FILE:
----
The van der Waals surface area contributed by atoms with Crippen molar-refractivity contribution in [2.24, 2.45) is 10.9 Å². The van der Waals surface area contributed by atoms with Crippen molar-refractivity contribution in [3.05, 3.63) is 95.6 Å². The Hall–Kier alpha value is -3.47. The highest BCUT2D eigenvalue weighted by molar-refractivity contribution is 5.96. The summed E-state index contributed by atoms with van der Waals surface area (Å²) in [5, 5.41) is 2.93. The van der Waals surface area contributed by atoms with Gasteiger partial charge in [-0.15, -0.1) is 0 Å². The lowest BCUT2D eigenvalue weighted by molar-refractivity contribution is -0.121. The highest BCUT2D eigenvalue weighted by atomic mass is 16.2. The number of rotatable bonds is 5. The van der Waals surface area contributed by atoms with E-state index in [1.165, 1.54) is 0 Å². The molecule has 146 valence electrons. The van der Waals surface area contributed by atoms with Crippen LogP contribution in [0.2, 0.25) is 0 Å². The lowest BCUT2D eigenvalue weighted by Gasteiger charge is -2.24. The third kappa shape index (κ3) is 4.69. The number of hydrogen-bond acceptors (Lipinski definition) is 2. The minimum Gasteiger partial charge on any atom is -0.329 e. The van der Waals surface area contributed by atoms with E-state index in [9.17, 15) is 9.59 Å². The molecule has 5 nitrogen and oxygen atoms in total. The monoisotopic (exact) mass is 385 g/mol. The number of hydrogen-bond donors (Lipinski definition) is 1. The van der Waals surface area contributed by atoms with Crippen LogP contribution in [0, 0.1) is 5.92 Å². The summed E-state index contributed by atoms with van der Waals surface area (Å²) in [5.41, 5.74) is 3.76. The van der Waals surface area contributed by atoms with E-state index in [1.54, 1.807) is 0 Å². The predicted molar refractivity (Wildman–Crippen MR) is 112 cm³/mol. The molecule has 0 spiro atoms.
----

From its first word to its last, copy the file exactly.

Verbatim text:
The van der Waals surface area contributed by atoms with Crippen molar-refractivity contribution in [2.24, 2.45) is 10.9 Å². The van der Waals surface area contributed by atoms with Crippen molar-refractivity contribution in [3.05, 3.63) is 95.6 Å². The Hall–Kier alpha value is -3.47. The highest BCUT2D eigenvalue weighted by molar-refractivity contribution is 5.96. The summed E-state index contributed by atoms with van der Waals surface area (Å²) in [5, 5.41) is 2.93. The van der Waals surface area contributed by atoms with Gasteiger partial charge in [-0.15, -0.1) is 0 Å². The lowest BCUT2D eigenvalue weighted by molar-refractivity contribution is -0.121. The highest BCUT2D eigenvalue weighted by atomic mass is 16.2. The number of rotatable bonds is 5. The van der Waals surface area contributed by atoms with E-state index in [1.165, 1.54) is 0 Å². The molecule has 146 valence electrons. The van der Waals surface area contributed by atoms with Crippen LogP contribution in [0.2, 0.25) is 0 Å². The lowest BCUT2D eigenvalue weighted by Gasteiger charge is -2.24. The third kappa shape index (κ3) is 4.69. The number of hydrogen-bond acceptors (Lipinski definition) is 2. The minimum Gasteiger partial charge on any atom is -0.329 e. The van der Waals surface area contributed by atoms with E-state index in [9.17, 15) is 9.59 Å². The molecule has 5 nitrogen and oxygen atoms in total. The monoisotopic (exact) mass is 385 g/mol. The number of hydrogen-bond donors (Lipinski definition) is 1. The van der Waals surface area contributed by atoms with Crippen LogP contribution in [0, 0.1) is 5.92 Å². The summed E-state index contributed by atoms with van der Waals surface area (Å²) in [5.41, 5.74) is 3.76. The van der Waals surface area contributed by atoms with E-state index in [1.54, 1.807) is 0 Å². The predicted molar refractivity (Wildman–Crippen MR) is 112 cm³/mol. The molecule has 0 spiro atoms.